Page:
Joe Colantonio: [00:11:40] That is such a great question. It gets to something so fundamental about decision-making. Right. You can ask yourself, you can ask, well, what's the probability of something more? Or you can ask yourself, what is the expected value, right, of all of these things, or if you try 10 things and they take you some finite amount of time. Nine of them don't work. So you have a one in 10 chance of something working. But that one thing, once you install it, once you incorporate it into your system, it just keeps on giving. It's the gift that keeps on going right. So that the next day it provides more value and the day after and so on and so on. And it'll last a long time. And while it's providing that extra value, whether it's more money or more user engagement or lower latency, whatever you get out of it, you can then go and work on the next idea. And so these ideas, these improvements, they compound over time. And even though there's lots of the sort of detritus by the side of the road of all, of all the failed ideas, after working on something for six months or for a year for you for 10 years, you can craft something fantastic with incredible performance. Interestingly, it'll be complex enough that you won't know how it works. So it'll be part of the complexity of but now is not just the environment that's complex, it's your system that's complex. And then you're into AB testing all the more.
Joe Colantonio: [00:12:54] Right? It's almost like compound interest. Like you start off investing and it's like, oh, little by little in 20 years you look back like, oh, my gosh. And I guess that's something like Amazon I heard is really big on this testing. And they said maybe they had a small percentage, but over time they've been around for 20 years now. The algorithm has advanced so much now that it's exponentially growing, I guess based on those tune-ups and the changes they made.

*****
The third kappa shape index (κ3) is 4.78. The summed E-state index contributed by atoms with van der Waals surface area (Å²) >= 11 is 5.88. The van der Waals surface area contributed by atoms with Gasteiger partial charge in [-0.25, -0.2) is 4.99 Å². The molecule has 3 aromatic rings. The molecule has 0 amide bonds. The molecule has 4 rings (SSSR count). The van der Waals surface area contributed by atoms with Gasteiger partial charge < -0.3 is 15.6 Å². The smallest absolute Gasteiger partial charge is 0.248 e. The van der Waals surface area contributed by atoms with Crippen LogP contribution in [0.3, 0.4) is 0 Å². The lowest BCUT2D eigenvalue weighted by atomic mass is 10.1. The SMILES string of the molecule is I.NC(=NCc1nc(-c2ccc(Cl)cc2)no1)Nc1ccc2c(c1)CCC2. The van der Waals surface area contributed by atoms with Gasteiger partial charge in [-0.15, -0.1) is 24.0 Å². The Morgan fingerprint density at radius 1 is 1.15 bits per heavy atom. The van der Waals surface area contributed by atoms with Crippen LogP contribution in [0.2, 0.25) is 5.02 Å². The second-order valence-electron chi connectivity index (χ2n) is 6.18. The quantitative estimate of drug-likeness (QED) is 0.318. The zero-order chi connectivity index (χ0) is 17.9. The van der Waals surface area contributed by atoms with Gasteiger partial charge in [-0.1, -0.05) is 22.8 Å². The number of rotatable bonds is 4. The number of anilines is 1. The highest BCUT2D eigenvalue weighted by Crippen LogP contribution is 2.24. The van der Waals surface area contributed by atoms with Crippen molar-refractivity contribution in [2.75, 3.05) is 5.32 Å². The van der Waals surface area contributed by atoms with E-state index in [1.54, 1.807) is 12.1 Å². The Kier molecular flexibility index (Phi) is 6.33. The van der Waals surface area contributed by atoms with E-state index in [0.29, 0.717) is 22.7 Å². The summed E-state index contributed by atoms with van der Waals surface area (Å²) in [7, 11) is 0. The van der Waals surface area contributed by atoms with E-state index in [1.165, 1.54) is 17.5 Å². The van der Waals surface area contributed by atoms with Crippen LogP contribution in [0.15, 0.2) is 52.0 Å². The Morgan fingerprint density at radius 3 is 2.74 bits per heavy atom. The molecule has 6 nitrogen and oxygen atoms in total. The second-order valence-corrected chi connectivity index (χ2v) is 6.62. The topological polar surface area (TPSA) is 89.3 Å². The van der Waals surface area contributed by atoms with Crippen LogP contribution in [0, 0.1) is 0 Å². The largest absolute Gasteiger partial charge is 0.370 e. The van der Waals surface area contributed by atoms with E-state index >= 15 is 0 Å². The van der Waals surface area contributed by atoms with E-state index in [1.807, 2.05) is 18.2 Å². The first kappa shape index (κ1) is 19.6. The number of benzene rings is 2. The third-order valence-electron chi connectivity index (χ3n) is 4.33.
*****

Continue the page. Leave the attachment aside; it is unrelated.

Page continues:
David Sweet: [00:13:16] Yes, yeah. If your new idea, you know, one out of ten of your ideas works, it makes it a one percent improvement to your system while, well, you know, after several years, all those one percent improvements could double the performance, triple performance. It's really fantastic. It's hard, I think, the human brain to kind of, capture it. And you have to sort of trust that, trust that it's going to work. Yeah, I mean, the best sort of approach is, you know, put your head down and keep grinding out new ideas and testing them and look back every once in a while and remind yourself that it works.
Joe Colantonio: [00:13:41] So is there a framework someone can use? You talk about experiments a lot in the book. So in context, how do experiments work when someone's trying to create a model or try to tune their systems?